At a house party, two guys talk by the sink. A young woman walks past them while another stands in the hallway, his hands across his face. Another young woman stretches her arms and surveys the contents of the table in the living room. Two men sit on the couch.
In her bedroom, she sits on the bed, letting the tube television beside her run. As she gets up, thin cracks trace the wall and through the hallway. She pauses in the kitchen to watch a pot and a salt shaker along with some other kitchen utensils hover over the table. The percolator and saucepan move over the stove. The cracks cause the wall to deteriorate, as the people inside the house rise above. The roof crumbles into pieces.
She watches as the foundation of the house disappears to shreds of wood and dust. Bicycles and hub caps from a car float in the air as she walks past the next house. She looks toward the sun and the sky is full of debris.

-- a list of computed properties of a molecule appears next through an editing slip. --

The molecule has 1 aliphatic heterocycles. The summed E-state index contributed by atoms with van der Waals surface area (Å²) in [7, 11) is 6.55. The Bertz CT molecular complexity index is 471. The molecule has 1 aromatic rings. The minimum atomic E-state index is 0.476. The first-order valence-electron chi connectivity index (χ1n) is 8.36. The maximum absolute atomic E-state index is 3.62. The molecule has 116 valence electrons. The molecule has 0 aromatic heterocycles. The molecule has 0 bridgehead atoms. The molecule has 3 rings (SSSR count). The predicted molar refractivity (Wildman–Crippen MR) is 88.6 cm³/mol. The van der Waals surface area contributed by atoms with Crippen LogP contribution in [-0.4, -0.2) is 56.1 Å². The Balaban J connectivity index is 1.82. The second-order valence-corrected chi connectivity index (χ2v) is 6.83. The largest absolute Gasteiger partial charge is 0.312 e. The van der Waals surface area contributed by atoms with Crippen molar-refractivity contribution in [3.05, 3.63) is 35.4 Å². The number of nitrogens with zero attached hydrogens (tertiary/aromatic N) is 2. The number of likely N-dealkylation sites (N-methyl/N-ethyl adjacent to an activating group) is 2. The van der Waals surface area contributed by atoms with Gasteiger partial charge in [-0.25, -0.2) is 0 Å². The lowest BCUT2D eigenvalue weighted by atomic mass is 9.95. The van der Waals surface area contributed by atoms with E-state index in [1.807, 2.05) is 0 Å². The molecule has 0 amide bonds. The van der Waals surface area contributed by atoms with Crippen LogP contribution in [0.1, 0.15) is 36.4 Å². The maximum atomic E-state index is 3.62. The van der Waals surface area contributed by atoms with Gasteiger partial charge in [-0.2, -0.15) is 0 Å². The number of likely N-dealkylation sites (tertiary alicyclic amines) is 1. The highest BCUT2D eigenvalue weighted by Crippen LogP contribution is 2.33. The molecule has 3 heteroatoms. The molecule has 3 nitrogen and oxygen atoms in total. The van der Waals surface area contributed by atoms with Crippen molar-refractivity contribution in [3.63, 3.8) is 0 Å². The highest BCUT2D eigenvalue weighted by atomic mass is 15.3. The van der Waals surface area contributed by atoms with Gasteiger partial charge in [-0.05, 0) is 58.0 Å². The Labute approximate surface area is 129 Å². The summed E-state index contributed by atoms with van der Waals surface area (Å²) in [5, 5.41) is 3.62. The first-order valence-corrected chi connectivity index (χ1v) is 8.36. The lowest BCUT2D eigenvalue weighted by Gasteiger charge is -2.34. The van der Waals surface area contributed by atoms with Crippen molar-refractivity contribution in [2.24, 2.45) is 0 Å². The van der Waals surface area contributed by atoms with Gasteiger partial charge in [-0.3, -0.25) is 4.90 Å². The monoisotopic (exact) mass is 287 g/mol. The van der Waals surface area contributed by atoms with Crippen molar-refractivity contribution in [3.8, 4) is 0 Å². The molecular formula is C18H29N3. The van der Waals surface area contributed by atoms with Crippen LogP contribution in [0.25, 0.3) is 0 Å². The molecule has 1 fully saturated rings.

As she walks, a tire goes up and a car stays above the driveway. An explosion of white happens behinds her. Particles dot the sky.
Bit by bit, the grass and mud begins to lift in small chunks. Smoke snakes through the grass and takes over the area. She stares into the haze, breathing in the air.
Back inside in her room, she inhales the smoke and the ceiling repairs itself. She sits on the edge of the bed, hands folded as the party continues.
Emotions can overtake someone gradually and then snap into a spiral with one sharp word.
For Kiiara, it she seems as though she contains her feelings inside her but when she can no longer, the emotions manifest into all out destruction. It’s directed at whomever and whatever is in her path. When she is upset, there is nothing safe from her pain and anger.
Andrew Donoho treats Kiiara’s emotions as physical and unavoidable. There is no diminishing or finding an excuse to delegitimize them. They exist and are meant to be taken seriously, not dismissed with the wave of a hand.
Director: Andrew Donoho Year: 2016